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Old January 19th, 2020, 10:12 PM   #1241
sbondorf
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Quote:
Originally Posted by dysharmonica View Post
This would be far from the first long water crossing on a metro / urban transit. From systems I know, NYC's MTA crosses from Coney Islands, BART in SF Bay crosses under the bay, and Sound Transit in Seattle crosses Lake Washington (soon). I am sure there are better examples.

The upcoming Bosporus crossing in Istanbul is another good example. But generally I believe these examples deal with either a shorter distance between shores, or larger populations, or both. In any case one must choose which mode of transport to integrate the crossing with, and in the Cph-Malmö case I tend to believe that choice would be mainline rail, not metro.

In the Istanbul example, on the contrary, metro is the logical answer: the tunnel constitutes a missing link between two existing metro systems, the distance is much shorter (6 km) and millions of people live on either side of the Bosporus.
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Old January 19th, 2020, 10:41 PM   #1242
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A metro on a 30 km span makes no sense.

And in any case, you can always run metros in railway gauged tunnels, but doesn't work the other way round...
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Old January 20th, 2020, 10:31 PM   #1243
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Originally Posted by Wilhem275 View Post
A metro on a 30 km span makes no sense.

And in any case, you can always run metros in railway gauged tunnels, but doesn't work the other way round...
The problem is that CPH does not and will not have a raiload-gauge tunnel ready for any more capacity and nowhere near the sound.

Further ... Malmo is already connected to the KBH H, Nørreport, Østerport direction. Connecting to the metro connects to a larger urban network of frequent all day transit.

I understand 30km seems long .. but that is the water gap we have ...
And I understand that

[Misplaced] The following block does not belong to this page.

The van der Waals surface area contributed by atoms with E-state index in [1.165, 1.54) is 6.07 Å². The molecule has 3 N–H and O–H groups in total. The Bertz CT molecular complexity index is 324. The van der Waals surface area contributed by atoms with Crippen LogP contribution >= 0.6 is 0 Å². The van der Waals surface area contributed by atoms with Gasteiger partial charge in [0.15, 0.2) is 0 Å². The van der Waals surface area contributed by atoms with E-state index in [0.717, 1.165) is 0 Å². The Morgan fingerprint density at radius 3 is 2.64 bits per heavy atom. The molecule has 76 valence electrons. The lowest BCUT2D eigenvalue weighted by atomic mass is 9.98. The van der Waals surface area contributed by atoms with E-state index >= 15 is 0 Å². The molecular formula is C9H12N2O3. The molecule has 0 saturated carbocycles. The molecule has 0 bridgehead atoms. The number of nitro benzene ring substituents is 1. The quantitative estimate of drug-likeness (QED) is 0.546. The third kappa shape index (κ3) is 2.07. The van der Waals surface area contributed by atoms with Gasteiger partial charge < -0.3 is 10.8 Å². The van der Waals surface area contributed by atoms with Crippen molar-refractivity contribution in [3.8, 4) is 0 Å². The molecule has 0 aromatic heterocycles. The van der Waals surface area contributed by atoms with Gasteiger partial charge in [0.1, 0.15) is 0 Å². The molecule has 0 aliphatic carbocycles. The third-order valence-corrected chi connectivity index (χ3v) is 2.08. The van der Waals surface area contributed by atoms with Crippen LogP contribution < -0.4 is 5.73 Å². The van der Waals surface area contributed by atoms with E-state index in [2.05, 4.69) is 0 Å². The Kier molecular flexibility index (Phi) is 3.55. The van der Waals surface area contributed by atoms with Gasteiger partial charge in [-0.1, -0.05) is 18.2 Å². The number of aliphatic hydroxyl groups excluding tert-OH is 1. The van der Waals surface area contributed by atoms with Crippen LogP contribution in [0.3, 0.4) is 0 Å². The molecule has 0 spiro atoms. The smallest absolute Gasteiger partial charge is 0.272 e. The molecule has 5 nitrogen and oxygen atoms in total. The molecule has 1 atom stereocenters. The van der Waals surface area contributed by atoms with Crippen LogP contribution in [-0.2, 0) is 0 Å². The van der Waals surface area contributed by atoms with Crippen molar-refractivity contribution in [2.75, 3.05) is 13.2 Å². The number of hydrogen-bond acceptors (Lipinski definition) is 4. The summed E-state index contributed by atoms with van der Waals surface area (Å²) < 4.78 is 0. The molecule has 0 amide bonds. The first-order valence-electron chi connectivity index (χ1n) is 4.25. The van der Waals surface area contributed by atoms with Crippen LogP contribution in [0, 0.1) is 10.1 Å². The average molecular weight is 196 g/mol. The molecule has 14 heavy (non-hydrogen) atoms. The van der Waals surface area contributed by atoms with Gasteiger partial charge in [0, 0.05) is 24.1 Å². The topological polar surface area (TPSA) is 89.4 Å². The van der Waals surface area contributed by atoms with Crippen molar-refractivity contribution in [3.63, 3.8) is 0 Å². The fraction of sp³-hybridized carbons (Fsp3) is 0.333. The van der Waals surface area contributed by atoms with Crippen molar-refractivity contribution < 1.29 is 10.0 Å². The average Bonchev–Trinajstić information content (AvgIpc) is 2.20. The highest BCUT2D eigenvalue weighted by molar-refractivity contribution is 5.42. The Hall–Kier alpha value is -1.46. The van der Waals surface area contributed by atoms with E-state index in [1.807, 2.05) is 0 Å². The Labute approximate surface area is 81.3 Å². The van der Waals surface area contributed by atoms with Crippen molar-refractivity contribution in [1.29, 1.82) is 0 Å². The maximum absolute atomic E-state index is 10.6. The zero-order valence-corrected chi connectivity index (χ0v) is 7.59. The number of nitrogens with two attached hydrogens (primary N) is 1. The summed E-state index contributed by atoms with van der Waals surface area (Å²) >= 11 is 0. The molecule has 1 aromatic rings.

Banedanmark / the state has no interest in building and operating a tunnel to Malmo.

But, the city does and the city will soon-ish have a tunnel conveniently close to the sea that can make a branch across the water.

And so .. like often, the city is pursuing this for its own benefits with the system it owns, not with the system controlled by the state.

Last edited by dysharmonica; January 21st, 2020 at 11:33 AM.
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Old January 20th, 2020, 11:04 PM   #1244
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Well, it's not mandatory to connect specifically Malmo, if the aim is just urban expansion. With the money needed to draft an underwater 30 km metro line, you can connect a lot more areas geographically closer to Cph and bring so many connections to a lot more people.

If the wish is to make a stronger connection with that particular area, then ok, but then it's never a good idea to choose a technical concept over non-technical criteria (and God forbid if the reasons are political).

There are things a metro is simply not fit to do well, and there's nothing we can do about it.
If 30 km is the water gap you have, then... push Zealand closer to Sweden, or go for another solution (or, live with a substandard solution).
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Old January 21st, 2020, 11:31 AM   #1245
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Well, Vejdirektoratet is actually analysing both road and road/passenger rail combinations (see http://api.vejdirektoratet-stage.ffw...rbindelsen.pdf) - not exactly “active opposition” but you’re right about freight trains not being part of the analysis.
I may be wrong about this, but if I remember correctly, the Danes are only investigating the rail link because of instistance from the Swedes. The Danish position (again, please correct me if I am remembering wrong) was that the rail tunnel does not make financial sense. But the Swedes threw a strong opposition to that.
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Old January 21st, 2020, 11:42 AM   #1246
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Well, it's not mandatory to connect specifically Malmo, if the aim is just urban expansion. With the money needed to draft an underwater 30 km metro line, you can connect a lot more areas geographically closer to Cph and bring so many connections to a lot more people.

If the wish is to make a stronger connection with that particular area, then ok, but then it's never a good idea to choose a technical concept over non-technical criteria (and God forbid if the reasons are political).

There are things a metro is simply not fit to do well, and there's nothing we can do about it.
If 30 km is the water gap you have, then... push Zealand closer to Sweden, or go for another solution (or, live with a substandard solution).
I still do not understand how a 120km/h toilet-less metro is worse off than a 120 km/h toilet-less S-train. Sure people are proposing a 200km/h tunnel, but what will ride there?

The difference on the cca. 20km straight shot across the water is 10 minutes for the metro (at 120 km/h) and 6 minutes for a 200km/h train (and that is assuming the train can accelerate as fas at as the metro)